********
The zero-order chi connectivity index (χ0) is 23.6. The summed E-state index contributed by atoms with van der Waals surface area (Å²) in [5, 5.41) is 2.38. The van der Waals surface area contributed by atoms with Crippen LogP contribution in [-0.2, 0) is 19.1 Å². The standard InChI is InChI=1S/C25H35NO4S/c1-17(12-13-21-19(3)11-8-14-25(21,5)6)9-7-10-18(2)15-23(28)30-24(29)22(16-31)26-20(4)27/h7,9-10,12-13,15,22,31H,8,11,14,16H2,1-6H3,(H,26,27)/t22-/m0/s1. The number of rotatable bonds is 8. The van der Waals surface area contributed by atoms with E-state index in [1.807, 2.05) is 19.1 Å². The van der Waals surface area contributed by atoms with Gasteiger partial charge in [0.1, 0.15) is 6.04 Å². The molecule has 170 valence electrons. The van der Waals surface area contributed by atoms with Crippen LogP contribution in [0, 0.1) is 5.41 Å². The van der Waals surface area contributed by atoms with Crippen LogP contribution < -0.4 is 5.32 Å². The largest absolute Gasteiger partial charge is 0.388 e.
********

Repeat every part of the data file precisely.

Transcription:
The zero-order chi connectivity index (χ0) is 23.6. The summed E-state index contributed by atoms with van der Waals surface area (Å²) in [5, 5.41) is 2.38. The van der Waals surface area contributed by atoms with Crippen LogP contribution in [-0.2, 0) is 19.1 Å². The standard InChI is InChI=1S/C25H35NO4S/c1-17(12-13-21-19(3)11-8-14-25(21,5)6)9-7-10-18(2)15-23(28)30-24(29)22(16-31)26-20(4)27/h7,9-10,12-13,15,22,31H,8,11,14,16H2,1-6H3,(H,26,27)/t22-/m0/s1. The number of rotatable bonds is 8. The van der Waals surface area contributed by atoms with E-state index in [1.807, 2.05) is 19.1 Å². The van der Waals surface area contributed by atoms with Gasteiger partial charge in [0.1, 0.15) is 6.04 Å². The molecule has 170 valence electrons. The van der Waals surface area contributed by atoms with Crippen LogP contribution in [0, 0.1) is 5.41 Å². The van der Waals surface area contributed by atoms with Crippen LogP contribution < -0.4 is 5.32 Å². The largest absolute Gasteiger partial charge is 0.388 e.